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OS: Windows
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Type: Bug

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issue 704794



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Improve distribution of BeginFrame latency with D3DVsync experiment

Project Member Reported by stanisc@chromium.org, Aug 2 2017

Issue description

The goal of this is to investigate and improve distribution of Scheduling.Browser.BeginImplFrameLatency2 and Scheduling.Renderer.BeginImplFrameLatency2 UMA with D3DVsync experiment enabled

Here is what I currently see when comparing these metrics between the experiment enabled group and the control group

1) GPU v-sync improves mean and median latency by about 200-400 us which is great

2) But at 90% percentile GPU V-sync latency gets worse than the delay based v-sync, which is especially noticeable at [3,000 - 14,000] us range

3) After ~14,000 us there is an artificially looking drop which I suspect is caused by the DWM timestamp adjustment formula

4) GPU V-sync latency has a noticeably larger [0 - 1] us bucket which could be attributed to either negative latency due to incorrect DWM timestamp adjustment or low resolution time

5) GPU V-sync latency distribution has a longer tail which even shows a small increase after ~1 sec. About 0.24% of all samples fall into >1 sec buckets.
 
Project Member

Comment 1 by bugdroid1@chromium.org, Aug 2 2017

The following revision refers to this bug:
  https://chromium.googlesource.com/chromium/src.git/+/e2c169757c7cefab9081da1c332d8886621ea4b2

commit e2c169757c7cefab9081da1c332d8886621ea4b2
Author: Stanislav Chiknavaryan <stanisc@chromium.org>
Date: Wed Aug 02 22:21:50 2017

Increase GPU v-sync worker thread priority to reduce v-sync latency

This applies only to code running under D3DVsync experiment.

My experiments show that increasing the GPU V-sync worker thread priority has 
a noticeable impact on latency on the GPU process side, even before the v-sync
signal is sent over IPC to the browser.

The tables below show the deltas (in us) between the adjusted DWM v-blank timestamp
and the now() time when on the thread wakeup on v-blank.
This was tested on a consumer grade DELL XPS laptop with 4 cores.

With the current DISPLAY priority the distribution looks like this:
< 0       9.8%
0-99      78.7%
100-199   4.8%
200-499   1.7%
500-999   2.2%
1000-1999 1.4%
2000-4999 1.0%
5000-9999 0.4%
10000+    <0.1%

With the higher REALTIME_AUDIO priority the distribution looks much improved
with a much steeper drop after 200 us:
< 0       8.6%
0-99      82.4%
100-199   8.5%
200-499   0.2%
500-999   0.2%
1000-1999 <0.1%

Bug: 751340
Cq-Include-Trybots: master.tryserver.chromium.android:android_optional_gpu_tests_rel;master.tryserver.chromium.linux:linux_optional_gpu_tests_rel;master.tryserver.chromium.mac:mac_optional_gpu_tests_rel;master.tryserver.chromium.win:win_optional_gpu_tests_rel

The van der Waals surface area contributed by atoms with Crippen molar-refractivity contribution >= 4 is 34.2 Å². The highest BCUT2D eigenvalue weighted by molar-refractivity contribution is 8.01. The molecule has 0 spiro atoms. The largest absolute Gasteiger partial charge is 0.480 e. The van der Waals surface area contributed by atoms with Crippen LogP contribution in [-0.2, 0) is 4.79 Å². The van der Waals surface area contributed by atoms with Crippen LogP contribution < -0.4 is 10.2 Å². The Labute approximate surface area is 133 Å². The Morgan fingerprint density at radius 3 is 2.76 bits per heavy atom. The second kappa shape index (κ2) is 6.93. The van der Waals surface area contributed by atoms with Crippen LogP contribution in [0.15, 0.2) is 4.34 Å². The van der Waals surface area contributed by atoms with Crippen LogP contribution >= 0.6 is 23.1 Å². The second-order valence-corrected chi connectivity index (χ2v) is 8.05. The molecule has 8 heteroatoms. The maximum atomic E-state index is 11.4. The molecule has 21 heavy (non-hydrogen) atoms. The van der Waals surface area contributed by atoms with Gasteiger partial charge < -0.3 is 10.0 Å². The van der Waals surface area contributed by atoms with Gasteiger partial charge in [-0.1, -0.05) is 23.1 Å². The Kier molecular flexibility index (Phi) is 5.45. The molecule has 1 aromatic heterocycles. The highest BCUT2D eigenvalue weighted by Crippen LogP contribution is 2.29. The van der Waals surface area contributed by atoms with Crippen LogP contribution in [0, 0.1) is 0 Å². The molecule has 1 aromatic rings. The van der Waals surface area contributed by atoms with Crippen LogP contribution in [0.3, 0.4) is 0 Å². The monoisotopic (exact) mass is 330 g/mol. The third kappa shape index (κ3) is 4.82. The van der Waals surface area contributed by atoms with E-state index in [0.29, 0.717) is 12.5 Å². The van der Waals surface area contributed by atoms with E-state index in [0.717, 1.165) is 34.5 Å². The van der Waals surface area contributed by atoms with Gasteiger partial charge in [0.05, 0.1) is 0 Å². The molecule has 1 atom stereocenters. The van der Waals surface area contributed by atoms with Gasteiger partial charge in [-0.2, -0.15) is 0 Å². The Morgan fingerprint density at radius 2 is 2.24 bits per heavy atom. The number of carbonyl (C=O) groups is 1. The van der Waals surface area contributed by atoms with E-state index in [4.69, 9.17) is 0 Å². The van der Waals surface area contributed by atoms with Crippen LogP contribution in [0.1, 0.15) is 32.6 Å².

Change-Id: I082d4561e6b27fc23e2242a9023c19d6787492fd
Reviewed-on: https://chromium-review.googlesource.com/596625
Reviewed-by: Bruce Dawson <brucedawson@chromium.org>
Commit-Queue: Stanislav Chiknavaryan <stanisc@chromium.org>
Cr-Commit-Position: refs/heads/master@{#491528}
[modify] https://crrev.com/e2c169757c7cefab9081da1c332d8886621ea4b2/gpu/ipc/service/gpu_vsync_provider_win.cc

When looking at crash dumps for Issue 754142 I've noticed at least 3 crash dumps which indicated 32Hz display refresh rate.

That seems fairly unlikely but looking at the code I realized a significant flaw that might explain some of the weirdness in the latency distribution.

This code puts too much trust in the display frequency reported by EnumDisplaySettings. The returned value is used to seed the initial refresh interval as 1/display_frequency and is also used to define the accepted interval range.

Where this goes wrong is that the initial interval is then used in the adjustment formula which shifts the DWM reported timestamp forward or backward a whole number of the refresh intervals. Initially we have just one interval so using that to adjust the DWM timestamp might produce a pretty much arbitrary result if the display frequency is wrong due to a driver issue. For example if the actual refresh rate is 60 Hz but the driver reported 32Hz for whatever reason the formula would shift the timestamp by a number of 31 ms increments rather by a number of 16 ms increments. That might easily produce an error in several milliseconds or potentially any value in [0, interval] range. 

Comment 3 by jer...@duckware.com, Aug 29 2017

stanisc, regarding comment #2 above, I looked at the code and noticed it is asking for display settings (EnumDisplaySettings), calculating min/max accepted intervals, etc.

TIP: A technique used by vsynctester.com that figures out 'valid' intervals automatically -- without any external information (only 'tFrame', the time of rAF callbacks, or for you, the D3DKMT loop wake up time) -- is as follows (view html source at vsynctester and look for the 'var HZ=' object):

  function add(tFrame) {
    L0=L1; L1=L2; L2=L3; L3=L4; L4=tFrame;